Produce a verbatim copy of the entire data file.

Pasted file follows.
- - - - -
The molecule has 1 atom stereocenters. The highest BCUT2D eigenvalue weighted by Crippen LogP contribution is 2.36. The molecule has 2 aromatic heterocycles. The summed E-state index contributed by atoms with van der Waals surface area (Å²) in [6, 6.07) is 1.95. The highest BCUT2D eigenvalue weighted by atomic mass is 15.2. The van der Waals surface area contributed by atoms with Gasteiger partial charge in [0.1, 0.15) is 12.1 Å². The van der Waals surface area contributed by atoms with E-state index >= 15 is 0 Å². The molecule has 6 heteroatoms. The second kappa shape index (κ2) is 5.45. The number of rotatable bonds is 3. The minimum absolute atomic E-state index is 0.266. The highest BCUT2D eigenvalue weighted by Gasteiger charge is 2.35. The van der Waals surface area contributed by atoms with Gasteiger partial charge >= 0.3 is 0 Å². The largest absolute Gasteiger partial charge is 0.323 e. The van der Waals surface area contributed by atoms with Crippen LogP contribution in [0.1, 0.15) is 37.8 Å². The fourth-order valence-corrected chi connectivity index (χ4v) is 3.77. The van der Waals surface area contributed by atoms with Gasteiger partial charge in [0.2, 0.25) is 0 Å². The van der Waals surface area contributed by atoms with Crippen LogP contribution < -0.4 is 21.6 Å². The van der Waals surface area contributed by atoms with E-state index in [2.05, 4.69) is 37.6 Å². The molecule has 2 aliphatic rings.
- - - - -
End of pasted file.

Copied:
The molecule has 1 atom stereocenters. The highest BCUT2D eigenvalue weighted by Crippen LogP contribution is 2.36. The molecule has 2 aromatic heterocycles. The summed E-state index contributed by atoms with van der Waals surface area (Å²) in [6, 6.07) is 1.95. The highest BCUT2D eigenvalue weighted by atomic mass is 15.2. The van der Waals surface area contributed by atoms with Gasteiger partial charge in [0.1, 0.15) is 12.1 Å². The van der Waals surface area contributed by atoms with E-state index >= 15 is 0 Å². The molecule has 6 heteroatoms. The second kappa shape index (κ2) is 5.45. The number of rotatable bonds is 3. The minimum absolute atomic E-state index is 0.266. The highest BCUT2D eigenvalue weighted by Gasteiger charge is 2.35. The van der Waals surface area contributed by atoms with Gasteiger partial charge >= 0.3 is 0 Å². The largest absolute Gasteiger partial charge is 0.323 e. The van der Waals surface area contributed by atoms with Crippen LogP contribution in [0.1, 0.15) is 37.8 Å². The fourth-order valence-corrected chi connectivity index (χ4v) is 3.77. The van der Waals surface area contributed by atoms with Gasteiger partial charge in [0.2, 0.25) is 0 Å². The van der Waals surface area contributed by atoms with Crippen LogP contribution < -0.4 is 21.6 Å². The van der Waals surface area contributed by atoms with E-state index in [2.05, 4.69) is 37.6 Å². The molecule has 2 aliphatic rings.